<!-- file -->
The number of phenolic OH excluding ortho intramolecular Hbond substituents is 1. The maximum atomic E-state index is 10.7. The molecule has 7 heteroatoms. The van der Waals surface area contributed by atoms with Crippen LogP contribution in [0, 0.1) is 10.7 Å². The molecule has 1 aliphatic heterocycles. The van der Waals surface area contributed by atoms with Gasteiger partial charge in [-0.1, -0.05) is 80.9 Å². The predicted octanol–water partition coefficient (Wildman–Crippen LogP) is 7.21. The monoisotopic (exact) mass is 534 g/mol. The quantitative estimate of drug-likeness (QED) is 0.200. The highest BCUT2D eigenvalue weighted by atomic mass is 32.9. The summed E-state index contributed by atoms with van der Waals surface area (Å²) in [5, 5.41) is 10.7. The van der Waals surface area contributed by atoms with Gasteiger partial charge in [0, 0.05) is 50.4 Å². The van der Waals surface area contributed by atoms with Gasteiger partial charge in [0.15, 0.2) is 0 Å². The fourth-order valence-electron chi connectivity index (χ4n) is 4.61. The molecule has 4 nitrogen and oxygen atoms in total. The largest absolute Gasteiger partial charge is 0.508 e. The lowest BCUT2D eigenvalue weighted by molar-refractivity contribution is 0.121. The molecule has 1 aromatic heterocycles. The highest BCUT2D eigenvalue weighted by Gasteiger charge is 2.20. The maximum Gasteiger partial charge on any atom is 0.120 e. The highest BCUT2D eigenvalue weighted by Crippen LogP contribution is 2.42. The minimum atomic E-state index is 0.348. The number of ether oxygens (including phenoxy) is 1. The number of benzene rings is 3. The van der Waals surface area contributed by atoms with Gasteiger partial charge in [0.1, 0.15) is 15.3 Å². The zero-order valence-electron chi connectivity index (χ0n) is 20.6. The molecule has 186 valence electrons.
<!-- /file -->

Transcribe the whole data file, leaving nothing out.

The number of phenolic OH excluding ortho intramolecular Hbond substituents is 1. The maximum atomic E-state index is 10.7. The molecule has 7 heteroatoms. The van der Waals surface area contributed by atoms with Crippen LogP contribution in [0, 0.1) is 10.7 Å². The molecule has 1 aliphatic heterocycles. The van der Waals surface area contributed by atoms with Gasteiger partial charge in [-0.1, -0.05) is 80.9 Å². The predicted octanol–water partition coefficient (Wildman–Crippen LogP) is 7.21. The monoisotopic (exact) mass is 534 g/mol. The quantitative estimate of drug-likeness (QED) is 0.200. The highest BCUT2D eigenvalue weighted by atomic mass is 32.9. The summed E-state index contributed by atoms with van der Waals surface area (Å²) in [5, 5.41) is 10.7. The van der Waals surface area contributed by atoms with Gasteiger partial charge in [0, 0.05) is 50.4 Å². The van der Waals surface area contributed by atoms with Gasteiger partial charge in [0.15, 0.2) is 0 Å². The fourth-order valence-electron chi connectivity index (χ4n) is 4.61. The molecule has 4 nitrogen and oxygen atoms in total. The largest absolute Gasteiger partial charge is 0.508 e. The lowest BCUT2D eigenvalue weighted by molar-refractivity contribution is 0.121. The molecule has 1 aromatic heterocycles. The highest BCUT2D eigenvalue weighted by Gasteiger charge is 2.20. The maximum Gasteiger partial charge on any atom is 0.120 e. The highest BCUT2D eigenvalue weighted by Crippen LogP contribution is 2.42. The minimum atomic E-state index is 0.348. The number of ether oxygens (including phenoxy) is 1. The number of benzene rings is 3. The van der Waals surface area contributed by atoms with Gasteiger partial charge in [0.1, 0.15) is 15.3 Å². The zero-order valence-electron chi connectivity index (χ0n) is 20.6. The molecule has 186 valence electrons.